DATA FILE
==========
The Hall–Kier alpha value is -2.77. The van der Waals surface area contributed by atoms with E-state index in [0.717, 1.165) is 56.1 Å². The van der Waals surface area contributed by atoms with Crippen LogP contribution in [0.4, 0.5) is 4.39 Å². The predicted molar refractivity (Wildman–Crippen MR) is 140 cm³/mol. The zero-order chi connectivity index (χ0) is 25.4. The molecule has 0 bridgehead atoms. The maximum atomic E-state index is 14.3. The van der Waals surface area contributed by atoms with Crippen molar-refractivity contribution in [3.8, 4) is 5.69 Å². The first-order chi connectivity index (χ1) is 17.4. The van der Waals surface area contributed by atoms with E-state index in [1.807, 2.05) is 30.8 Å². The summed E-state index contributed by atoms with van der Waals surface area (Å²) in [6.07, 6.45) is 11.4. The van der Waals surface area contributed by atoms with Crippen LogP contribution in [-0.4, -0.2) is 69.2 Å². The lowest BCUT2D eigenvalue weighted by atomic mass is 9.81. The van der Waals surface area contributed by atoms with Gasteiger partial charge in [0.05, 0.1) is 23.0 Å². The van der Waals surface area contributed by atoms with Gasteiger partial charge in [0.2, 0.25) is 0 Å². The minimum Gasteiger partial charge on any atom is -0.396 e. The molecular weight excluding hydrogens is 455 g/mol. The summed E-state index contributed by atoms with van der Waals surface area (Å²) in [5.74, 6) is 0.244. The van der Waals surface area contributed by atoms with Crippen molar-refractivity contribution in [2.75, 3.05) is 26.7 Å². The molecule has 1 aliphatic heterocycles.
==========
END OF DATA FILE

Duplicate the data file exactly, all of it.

The Hall–Kier alpha value is -2.77. The van der Waals surface area contributed by atoms with E-state index in [0.717, 1.165) is 56.1 Å². The van der Waals surface area contributed by atoms with Crippen LogP contribution in [0.4, 0.5) is 4.39 Å². The predicted molar refractivity (Wildman–Crippen MR) is 140 cm³/mol. The zero-order chi connectivity index (χ0) is 25.4. The molecule has 0 bridgehead atoms. The maximum atomic E-state index is 14.3. The van der Waals surface area contributed by atoms with Crippen molar-refractivity contribution in [3.8, 4) is 5.69 Å². The first-order chi connectivity index (χ1) is 17.4. The van der Waals surface area contributed by atoms with E-state index in [1.807, 2.05) is 30.8 Å². The summed E-state index contributed by atoms with van der Waals surface area (Å²) in [6.07, 6.45) is 11.4. The van der Waals surface area contributed by atoms with Crippen LogP contribution in [-0.4, -0.2) is 69.2 Å². The lowest BCUT2D eigenvalue weighted by atomic mass is 9.81. The van der Waals surface area contributed by atoms with Gasteiger partial charge in [0.05, 0.1) is 23.0 Å². The van der Waals surface area contributed by atoms with Gasteiger partial charge in [0.2, 0.25) is 0 Å². The minimum Gasteiger partial charge on any atom is -0.396 e. The molecular weight excluding hydrogens is 455 g/mol. The summed E-state index contributed by atoms with van der Waals surface area (Å²) in [5.74, 6) is 0.244. The van der Waals surface area contributed by atoms with Crippen molar-refractivity contribution in [2.75, 3.05) is 26.7 Å². The molecule has 1 aliphatic heterocycles.